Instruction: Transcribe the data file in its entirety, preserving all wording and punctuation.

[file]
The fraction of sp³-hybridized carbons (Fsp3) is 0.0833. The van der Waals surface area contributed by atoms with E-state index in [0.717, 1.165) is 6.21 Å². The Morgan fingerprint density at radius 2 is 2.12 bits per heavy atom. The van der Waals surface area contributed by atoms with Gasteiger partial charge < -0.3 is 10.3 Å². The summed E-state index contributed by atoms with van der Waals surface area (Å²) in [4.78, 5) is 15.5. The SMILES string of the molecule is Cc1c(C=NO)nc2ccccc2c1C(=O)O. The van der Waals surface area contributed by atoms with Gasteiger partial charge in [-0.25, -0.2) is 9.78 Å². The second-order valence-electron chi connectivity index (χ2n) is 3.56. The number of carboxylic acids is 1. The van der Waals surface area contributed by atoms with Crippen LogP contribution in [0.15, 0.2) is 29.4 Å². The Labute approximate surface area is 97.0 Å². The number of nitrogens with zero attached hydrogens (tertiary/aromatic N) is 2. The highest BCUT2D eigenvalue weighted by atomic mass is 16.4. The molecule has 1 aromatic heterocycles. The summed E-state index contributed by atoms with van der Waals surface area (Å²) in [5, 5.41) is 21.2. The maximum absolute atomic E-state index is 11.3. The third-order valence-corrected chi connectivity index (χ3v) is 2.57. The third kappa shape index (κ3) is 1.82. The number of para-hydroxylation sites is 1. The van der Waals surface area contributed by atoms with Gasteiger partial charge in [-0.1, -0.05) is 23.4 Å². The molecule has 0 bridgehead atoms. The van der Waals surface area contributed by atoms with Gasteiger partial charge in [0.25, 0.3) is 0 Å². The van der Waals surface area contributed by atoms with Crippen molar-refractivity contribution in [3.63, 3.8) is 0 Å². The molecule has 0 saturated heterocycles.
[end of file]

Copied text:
The fraction of sp³-hybridized carbons (Fsp3) is 0.0833. The van der Waals surface area contributed by atoms with E-state index in [0.717, 1.165) is 6.21 Å². The Morgan fingerprint density at radius 2 is 2.12 bits per heavy atom. The van der Waals surface area contributed by atoms with Gasteiger partial charge < -0.3 is 10.3 Å². The summed E-state index contributed by atoms with van der Waals surface area (Å²) in [4.78, 5) is 15.5. The SMILES string of the molecule is Cc1c(C=NO)nc2ccccc2c1C(=O)O. The van der Waals surface area contributed by atoms with Gasteiger partial charge in [-0.25, -0.2) is 9.78 Å². The second-order valence-electron chi connectivity index (χ2n) is 3.56. The number of carboxylic acids is 1. The van der Waals surface area contributed by atoms with Crippen LogP contribution in [0.15, 0.2) is 29.4 Å². The Labute approximate surface area is 97.0 Å². The number of nitrogens with zero attached hydrogens (tertiary/aromatic N) is 2. The highest BCUT2D eigenvalue weighted by atomic mass is 16.4. The molecule has 1 aromatic heterocycles. The summed E-state index contributed by atoms with van der Waals surface area (Å²) in [5, 5.41) is 21.2. The maximum absolute atomic E-state index is 11.3. The third-order valence-corrected chi connectivity index (χ3v) is 2.57. The third kappa shape index (κ3) is 1.82. The number of para-hydroxylation sites is 1. The van der Waals surface area contributed by atoms with Gasteiger partial charge in [-0.1, -0.05) is 23.4 Å². The molecule has 0 bridgehead atoms. The van der Waals surface area contributed by atoms with Gasteiger partial charge in [0.25, 0.3) is 0 Å². The van der Waals surface area contributed by atoms with Crippen molar-refractivity contribution in [3.63, 3.8) is 0 Å². The molecule has 0 saturated heterocycles.